A 200g carbon cloth makes for about 0.2mm of section thickness in a lay-up.
You must be using a low viscosity resin with a very long cure
time. It will take you hours to laminate up the tube. Resins from the
Ampreg range are the conventional choice - Ampreg 26 is good. There are
several reasons for using the Ampregs, which are, on the face of it,
very expensive, but basically it boils down to "you get what you pay
for" and in the case of the Ampregs you get an easy to handle lower
toxicity resin with lots of desirable properties like low heat
sensitivity, especially when cured. Don't economise on resin.
Especially, whatever you do, don't consider using polyester resin!
There are all sorts of nasty small scale phenomena that can occur in carbon masts which just aren't an issue in a relatively low stressed hull construction that can cause all sorts of problems. One of the worst is "microcracking" which occurs if the resin takes up load before the carbon and cracks. Suddenly the carbon is unsupported and... I'm sure you can guess what happens next.
In the UK we tend to use fairly ordinary grades of carbon, which seem quite adequate. For the woven cloth inside and out we use a single layer of 200gsm carbon, which is the most economical currently available. Two layers of 100gsm carbon, aligned in different directions would be superior, but four or five times the cost. Higher grades or carbon could certainly reduce the size and weight - Dave Roe has calculated that he could make a 1.5 inch diameter mast that would be around 70% of the weight of the current ones, but that the material cost would be something like three times greater...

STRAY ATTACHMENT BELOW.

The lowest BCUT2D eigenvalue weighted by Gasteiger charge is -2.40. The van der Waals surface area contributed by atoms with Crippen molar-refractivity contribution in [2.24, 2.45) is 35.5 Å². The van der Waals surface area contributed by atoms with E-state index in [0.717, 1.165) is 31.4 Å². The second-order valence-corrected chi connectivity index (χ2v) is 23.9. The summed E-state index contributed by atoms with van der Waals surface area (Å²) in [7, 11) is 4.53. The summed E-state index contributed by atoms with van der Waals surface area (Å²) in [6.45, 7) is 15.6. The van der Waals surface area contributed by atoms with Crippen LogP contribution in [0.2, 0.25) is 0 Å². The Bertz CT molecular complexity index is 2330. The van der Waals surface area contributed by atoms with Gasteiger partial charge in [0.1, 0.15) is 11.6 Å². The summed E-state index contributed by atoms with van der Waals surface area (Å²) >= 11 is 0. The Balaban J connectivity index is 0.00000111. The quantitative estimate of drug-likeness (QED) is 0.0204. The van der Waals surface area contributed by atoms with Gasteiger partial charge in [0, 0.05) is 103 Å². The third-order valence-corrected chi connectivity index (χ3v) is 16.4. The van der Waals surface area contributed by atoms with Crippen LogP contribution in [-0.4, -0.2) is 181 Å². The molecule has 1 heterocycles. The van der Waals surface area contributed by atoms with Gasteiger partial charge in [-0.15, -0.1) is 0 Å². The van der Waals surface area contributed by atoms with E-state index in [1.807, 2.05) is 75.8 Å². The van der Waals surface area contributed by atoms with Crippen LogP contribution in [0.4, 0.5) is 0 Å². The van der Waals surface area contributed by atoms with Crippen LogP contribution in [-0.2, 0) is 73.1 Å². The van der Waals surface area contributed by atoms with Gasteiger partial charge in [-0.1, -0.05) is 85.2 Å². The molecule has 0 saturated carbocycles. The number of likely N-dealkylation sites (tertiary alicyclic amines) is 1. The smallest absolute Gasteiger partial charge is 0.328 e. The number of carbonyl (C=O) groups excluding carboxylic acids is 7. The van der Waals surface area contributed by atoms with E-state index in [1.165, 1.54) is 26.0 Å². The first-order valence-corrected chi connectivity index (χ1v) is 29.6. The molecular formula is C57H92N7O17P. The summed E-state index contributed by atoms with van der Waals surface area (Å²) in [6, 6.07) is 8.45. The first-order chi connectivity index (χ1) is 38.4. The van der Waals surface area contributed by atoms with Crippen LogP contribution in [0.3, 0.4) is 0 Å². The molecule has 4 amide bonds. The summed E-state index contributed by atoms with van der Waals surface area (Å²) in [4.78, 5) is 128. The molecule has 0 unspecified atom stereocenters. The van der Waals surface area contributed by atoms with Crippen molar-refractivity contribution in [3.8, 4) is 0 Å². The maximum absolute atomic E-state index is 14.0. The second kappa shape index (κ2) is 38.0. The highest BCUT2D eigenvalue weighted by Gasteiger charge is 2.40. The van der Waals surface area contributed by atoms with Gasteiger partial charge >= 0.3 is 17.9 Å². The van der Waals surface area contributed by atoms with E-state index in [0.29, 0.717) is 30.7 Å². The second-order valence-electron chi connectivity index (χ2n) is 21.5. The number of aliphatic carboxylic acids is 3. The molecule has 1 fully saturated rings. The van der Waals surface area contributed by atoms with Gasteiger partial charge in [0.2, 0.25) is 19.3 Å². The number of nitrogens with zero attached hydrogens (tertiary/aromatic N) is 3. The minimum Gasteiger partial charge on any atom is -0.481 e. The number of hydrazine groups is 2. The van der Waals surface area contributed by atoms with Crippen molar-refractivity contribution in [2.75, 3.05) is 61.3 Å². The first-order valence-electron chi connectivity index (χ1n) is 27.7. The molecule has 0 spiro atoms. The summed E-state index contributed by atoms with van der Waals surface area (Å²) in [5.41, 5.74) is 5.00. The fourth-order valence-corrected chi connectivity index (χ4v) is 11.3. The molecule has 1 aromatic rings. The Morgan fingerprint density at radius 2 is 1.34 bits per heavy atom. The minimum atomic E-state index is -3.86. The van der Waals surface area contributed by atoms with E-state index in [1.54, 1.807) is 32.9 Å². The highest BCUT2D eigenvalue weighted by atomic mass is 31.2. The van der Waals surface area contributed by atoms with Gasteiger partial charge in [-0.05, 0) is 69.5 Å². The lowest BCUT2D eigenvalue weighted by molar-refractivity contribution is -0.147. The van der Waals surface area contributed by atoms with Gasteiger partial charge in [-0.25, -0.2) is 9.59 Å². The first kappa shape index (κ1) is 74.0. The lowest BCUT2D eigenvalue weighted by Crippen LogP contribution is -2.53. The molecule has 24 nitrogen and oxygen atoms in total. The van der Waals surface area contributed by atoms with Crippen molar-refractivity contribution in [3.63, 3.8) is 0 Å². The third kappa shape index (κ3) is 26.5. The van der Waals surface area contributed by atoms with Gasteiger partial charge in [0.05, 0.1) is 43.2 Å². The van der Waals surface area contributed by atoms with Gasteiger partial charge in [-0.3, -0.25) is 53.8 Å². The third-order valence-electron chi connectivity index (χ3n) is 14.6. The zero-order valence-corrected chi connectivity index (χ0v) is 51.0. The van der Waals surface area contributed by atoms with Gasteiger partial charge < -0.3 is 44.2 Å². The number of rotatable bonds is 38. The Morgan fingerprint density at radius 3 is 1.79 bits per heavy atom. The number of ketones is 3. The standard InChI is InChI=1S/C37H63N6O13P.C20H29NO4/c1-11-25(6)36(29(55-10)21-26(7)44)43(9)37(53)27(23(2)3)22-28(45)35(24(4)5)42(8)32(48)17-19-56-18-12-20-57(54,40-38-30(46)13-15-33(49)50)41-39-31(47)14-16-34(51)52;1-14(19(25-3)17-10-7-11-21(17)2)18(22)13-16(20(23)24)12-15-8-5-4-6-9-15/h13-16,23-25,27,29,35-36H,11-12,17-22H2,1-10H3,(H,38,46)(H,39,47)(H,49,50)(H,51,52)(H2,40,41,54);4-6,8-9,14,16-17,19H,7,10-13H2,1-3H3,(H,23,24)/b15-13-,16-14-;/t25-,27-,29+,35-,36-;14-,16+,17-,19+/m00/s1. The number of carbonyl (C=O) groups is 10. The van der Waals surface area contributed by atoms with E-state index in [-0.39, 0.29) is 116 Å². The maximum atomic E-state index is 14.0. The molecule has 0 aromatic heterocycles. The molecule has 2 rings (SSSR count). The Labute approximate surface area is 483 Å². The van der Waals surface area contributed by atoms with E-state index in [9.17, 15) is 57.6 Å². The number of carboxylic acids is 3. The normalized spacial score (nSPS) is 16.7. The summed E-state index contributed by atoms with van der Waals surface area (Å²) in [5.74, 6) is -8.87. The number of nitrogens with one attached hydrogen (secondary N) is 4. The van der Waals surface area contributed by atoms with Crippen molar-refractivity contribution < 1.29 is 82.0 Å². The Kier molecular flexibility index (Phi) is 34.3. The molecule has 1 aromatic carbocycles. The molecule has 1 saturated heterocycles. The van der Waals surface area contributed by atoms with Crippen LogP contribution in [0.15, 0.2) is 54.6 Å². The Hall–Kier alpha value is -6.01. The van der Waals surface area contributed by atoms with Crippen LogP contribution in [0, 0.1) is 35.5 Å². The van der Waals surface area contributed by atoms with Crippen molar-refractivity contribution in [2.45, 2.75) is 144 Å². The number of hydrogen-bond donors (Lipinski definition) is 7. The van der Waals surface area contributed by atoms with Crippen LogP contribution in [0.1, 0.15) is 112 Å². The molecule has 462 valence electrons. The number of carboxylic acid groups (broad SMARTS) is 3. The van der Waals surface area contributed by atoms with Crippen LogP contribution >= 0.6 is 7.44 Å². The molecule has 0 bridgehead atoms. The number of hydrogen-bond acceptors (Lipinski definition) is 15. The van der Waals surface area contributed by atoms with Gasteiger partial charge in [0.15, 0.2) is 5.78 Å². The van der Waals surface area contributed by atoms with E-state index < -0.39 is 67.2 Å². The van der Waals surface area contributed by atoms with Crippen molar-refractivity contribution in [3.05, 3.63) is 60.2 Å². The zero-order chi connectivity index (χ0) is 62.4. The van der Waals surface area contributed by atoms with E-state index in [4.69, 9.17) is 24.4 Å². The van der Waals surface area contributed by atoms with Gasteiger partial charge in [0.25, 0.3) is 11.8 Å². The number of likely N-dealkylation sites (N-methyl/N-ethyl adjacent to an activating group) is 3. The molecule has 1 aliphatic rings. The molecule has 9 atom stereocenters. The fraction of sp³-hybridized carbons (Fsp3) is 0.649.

In the past we've used a lot of paraffin wax as a mould release
agent that can be melted out. If you have appropriate facilities and are
using an aluminium mandrel then laminating and curing at a relatively
high temperature can help considerably as the thermal expansion of
aluminium exceeds that of carbon lay-ups. Experience seems to indicate
that ordinary mould release agents just won't guarantee you to be able
to get the mast off the mandrel. This is an area that the commercial
mast makers are looking at a lot, and will need to be solved before true
mass production mast making can happen.
Lay-up consolidation is absolutely essential. The best bet seems
to be vacuum bagging. There are people who use tape successfully, but
there are a number of dangers in this, most especially that of dragging
the lay-up round the mast in a spiral which will probably result in less
stiffness than was planned. I don't propose to go into a full treatment
of vacuum bagging for the amateur here, but there's space for a few
pointers. Supposedly there are some good books on the subject, but we've
all learnt from talking to people. There's a lot of people who use the
techniques in one industry or another these days, at least in our part
of the world.